2. Location. Under Section F (4), the off-site units can be located anywhere in the City—subject to the Department’s approval. It is not clear yet what it will take to secure the Department’s approval. However, Section 6.2.1 of the 2015 Regs states the City’s goal for off-site units, in part, as follows:
    “Creating an off-site option, the Department is hoping to harness the expertise, experience, and ingenuity of the development community to create more affordable units off-site than would otherwise be created in the AROsubject property. Developers are encouraged to be creative in meeting their off-site obligation. In addition to creating more units than would be possible on-site, the expectation is that the off-site units could be larger and potentially more affordable than their on-site counterparts.” (emphasis not added)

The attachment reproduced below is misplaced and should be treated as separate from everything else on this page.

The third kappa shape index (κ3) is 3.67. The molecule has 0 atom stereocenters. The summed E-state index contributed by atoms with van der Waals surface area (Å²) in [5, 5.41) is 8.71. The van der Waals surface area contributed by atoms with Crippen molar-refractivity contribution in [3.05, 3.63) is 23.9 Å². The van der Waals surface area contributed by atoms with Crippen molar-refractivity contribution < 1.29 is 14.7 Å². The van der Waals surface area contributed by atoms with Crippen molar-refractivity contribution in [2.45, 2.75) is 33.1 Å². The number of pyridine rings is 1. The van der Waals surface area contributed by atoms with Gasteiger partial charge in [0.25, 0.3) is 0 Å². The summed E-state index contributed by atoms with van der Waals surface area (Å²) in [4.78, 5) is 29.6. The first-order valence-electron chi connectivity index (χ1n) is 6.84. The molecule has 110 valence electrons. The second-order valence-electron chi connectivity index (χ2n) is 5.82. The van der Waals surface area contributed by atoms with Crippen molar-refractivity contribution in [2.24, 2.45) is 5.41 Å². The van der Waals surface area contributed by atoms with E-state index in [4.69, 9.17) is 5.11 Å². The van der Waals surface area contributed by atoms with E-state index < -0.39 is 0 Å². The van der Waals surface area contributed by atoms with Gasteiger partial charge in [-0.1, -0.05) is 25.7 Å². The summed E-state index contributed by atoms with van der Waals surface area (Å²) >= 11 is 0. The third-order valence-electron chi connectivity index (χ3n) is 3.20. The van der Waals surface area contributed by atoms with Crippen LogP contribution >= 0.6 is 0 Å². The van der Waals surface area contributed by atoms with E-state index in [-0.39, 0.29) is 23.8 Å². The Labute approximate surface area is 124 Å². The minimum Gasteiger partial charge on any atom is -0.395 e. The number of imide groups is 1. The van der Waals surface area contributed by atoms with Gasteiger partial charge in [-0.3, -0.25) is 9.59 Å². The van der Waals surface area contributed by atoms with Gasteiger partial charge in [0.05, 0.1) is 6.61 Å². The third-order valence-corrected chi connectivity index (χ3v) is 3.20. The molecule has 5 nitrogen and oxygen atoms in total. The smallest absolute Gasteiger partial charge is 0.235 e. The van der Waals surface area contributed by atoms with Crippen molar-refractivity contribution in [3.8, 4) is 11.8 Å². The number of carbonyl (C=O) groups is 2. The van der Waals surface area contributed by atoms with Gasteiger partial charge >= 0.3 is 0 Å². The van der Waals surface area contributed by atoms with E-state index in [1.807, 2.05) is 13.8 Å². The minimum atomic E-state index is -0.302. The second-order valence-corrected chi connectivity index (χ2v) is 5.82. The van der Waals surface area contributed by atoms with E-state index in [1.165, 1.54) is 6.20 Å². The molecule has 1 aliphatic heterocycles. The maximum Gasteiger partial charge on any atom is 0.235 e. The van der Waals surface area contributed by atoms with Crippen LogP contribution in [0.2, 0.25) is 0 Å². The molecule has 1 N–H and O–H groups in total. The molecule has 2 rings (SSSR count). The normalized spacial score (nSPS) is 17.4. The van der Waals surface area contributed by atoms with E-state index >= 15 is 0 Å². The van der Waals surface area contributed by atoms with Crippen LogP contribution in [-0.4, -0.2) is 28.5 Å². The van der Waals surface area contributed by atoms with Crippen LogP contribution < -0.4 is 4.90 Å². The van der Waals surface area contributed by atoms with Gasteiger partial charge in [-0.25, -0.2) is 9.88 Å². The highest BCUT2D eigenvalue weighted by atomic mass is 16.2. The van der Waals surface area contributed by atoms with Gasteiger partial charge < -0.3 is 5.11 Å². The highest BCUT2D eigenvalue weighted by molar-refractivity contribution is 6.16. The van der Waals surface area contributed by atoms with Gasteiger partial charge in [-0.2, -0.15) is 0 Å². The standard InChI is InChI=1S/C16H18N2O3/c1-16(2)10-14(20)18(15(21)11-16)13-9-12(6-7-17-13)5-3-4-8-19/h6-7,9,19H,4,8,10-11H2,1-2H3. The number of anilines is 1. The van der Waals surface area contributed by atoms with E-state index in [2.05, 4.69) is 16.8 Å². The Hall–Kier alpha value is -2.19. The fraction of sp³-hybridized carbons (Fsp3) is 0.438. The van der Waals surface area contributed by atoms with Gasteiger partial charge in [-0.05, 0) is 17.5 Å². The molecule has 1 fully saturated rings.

3. Size and Cost. Under Section 6.2.3 of the 2015 Regs, the off-site units must have the same number of bedrooms as those that would have been required on-site, although square footage may differ. The cost to construct, acquire or rehab the off-site units must equal or exceed the total amount of equivalent in lieu fees that would be required for the ARO development. These requirements, when read in conjunction with the language in 6.2.1 quoted above, suggest that as long as the developer invests at least the aggregate amount of money that would have been paid in lieu of building the ARO units, the developer could, and indeed is encouraged to, invest the necessary funds to generate more than the minimum number of off-site units required.